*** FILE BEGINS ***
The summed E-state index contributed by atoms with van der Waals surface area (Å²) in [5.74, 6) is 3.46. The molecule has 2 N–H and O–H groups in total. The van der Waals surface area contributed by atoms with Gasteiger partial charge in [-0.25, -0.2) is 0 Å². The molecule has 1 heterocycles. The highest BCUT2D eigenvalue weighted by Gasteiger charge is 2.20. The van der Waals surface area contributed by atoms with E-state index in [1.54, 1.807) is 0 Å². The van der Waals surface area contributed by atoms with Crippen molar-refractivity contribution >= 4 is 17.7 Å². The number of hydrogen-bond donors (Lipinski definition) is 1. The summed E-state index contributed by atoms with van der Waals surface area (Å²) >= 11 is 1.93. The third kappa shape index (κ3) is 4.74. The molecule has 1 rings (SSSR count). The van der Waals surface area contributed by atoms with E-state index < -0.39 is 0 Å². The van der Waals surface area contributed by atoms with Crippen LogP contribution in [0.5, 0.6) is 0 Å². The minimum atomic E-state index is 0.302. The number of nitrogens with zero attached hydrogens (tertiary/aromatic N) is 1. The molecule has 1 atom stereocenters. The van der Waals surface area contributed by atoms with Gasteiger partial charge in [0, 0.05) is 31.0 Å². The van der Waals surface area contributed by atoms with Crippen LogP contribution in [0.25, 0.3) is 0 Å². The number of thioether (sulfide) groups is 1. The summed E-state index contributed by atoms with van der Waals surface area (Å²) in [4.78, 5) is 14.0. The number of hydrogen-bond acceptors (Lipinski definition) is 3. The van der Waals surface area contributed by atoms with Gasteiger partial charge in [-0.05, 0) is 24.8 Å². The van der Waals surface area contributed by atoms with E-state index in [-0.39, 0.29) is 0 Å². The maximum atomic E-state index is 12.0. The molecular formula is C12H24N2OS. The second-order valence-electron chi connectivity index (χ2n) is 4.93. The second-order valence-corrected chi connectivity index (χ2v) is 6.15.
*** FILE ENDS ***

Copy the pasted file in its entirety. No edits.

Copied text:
The summed E-state index contributed by atoms with van der Waals surface area (Å²) in [5.74, 6) is 3.46. The molecule has 2 N–H and O–H groups in total. The van der Waals surface area contributed by atoms with Gasteiger partial charge in [-0.25, -0.2) is 0 Å². The molecule has 1 heterocycles. The highest BCUT2D eigenvalue weighted by Gasteiger charge is 2.20. The van der Waals surface area contributed by atoms with E-state index in [1.54, 1.807) is 0 Å². The van der Waals surface area contributed by atoms with Crippen molar-refractivity contribution >= 4 is 17.7 Å². The number of hydrogen-bond donors (Lipinski definition) is 1. The summed E-state index contributed by atoms with van der Waals surface area (Å²) >= 11 is 1.93. The third kappa shape index (κ3) is 4.74. The molecule has 1 rings (SSSR count). The van der Waals surface area contributed by atoms with E-state index < -0.39 is 0 Å². The van der Waals surface area contributed by atoms with Crippen LogP contribution in [0.5, 0.6) is 0 Å². The minimum atomic E-state index is 0.302. The number of nitrogens with zero attached hydrogens (tertiary/aromatic N) is 1. The molecule has 1 atom stereocenters. The van der Waals surface area contributed by atoms with Gasteiger partial charge in [0, 0.05) is 31.0 Å². The van der Waals surface area contributed by atoms with Crippen LogP contribution in [0.25, 0.3) is 0 Å². The number of thioether (sulfide) groups is 1. The summed E-state index contributed by atoms with van der Waals surface area (Å²) in [4.78, 5) is 14.0. The number of hydrogen-bond acceptors (Lipinski definition) is 3. The van der Waals surface area contributed by atoms with Gasteiger partial charge in [-0.05, 0) is 24.8 Å². The van der Waals surface area contributed by atoms with E-state index in [-0.39, 0.29) is 0 Å². The maximum atomic E-state index is 12.0. The molecular formula is C12H24N2OS. The second-order valence-electron chi connectivity index (χ2n) is 4.93. The second-order valence-corrected chi connectivity index (χ2v) is 6.15.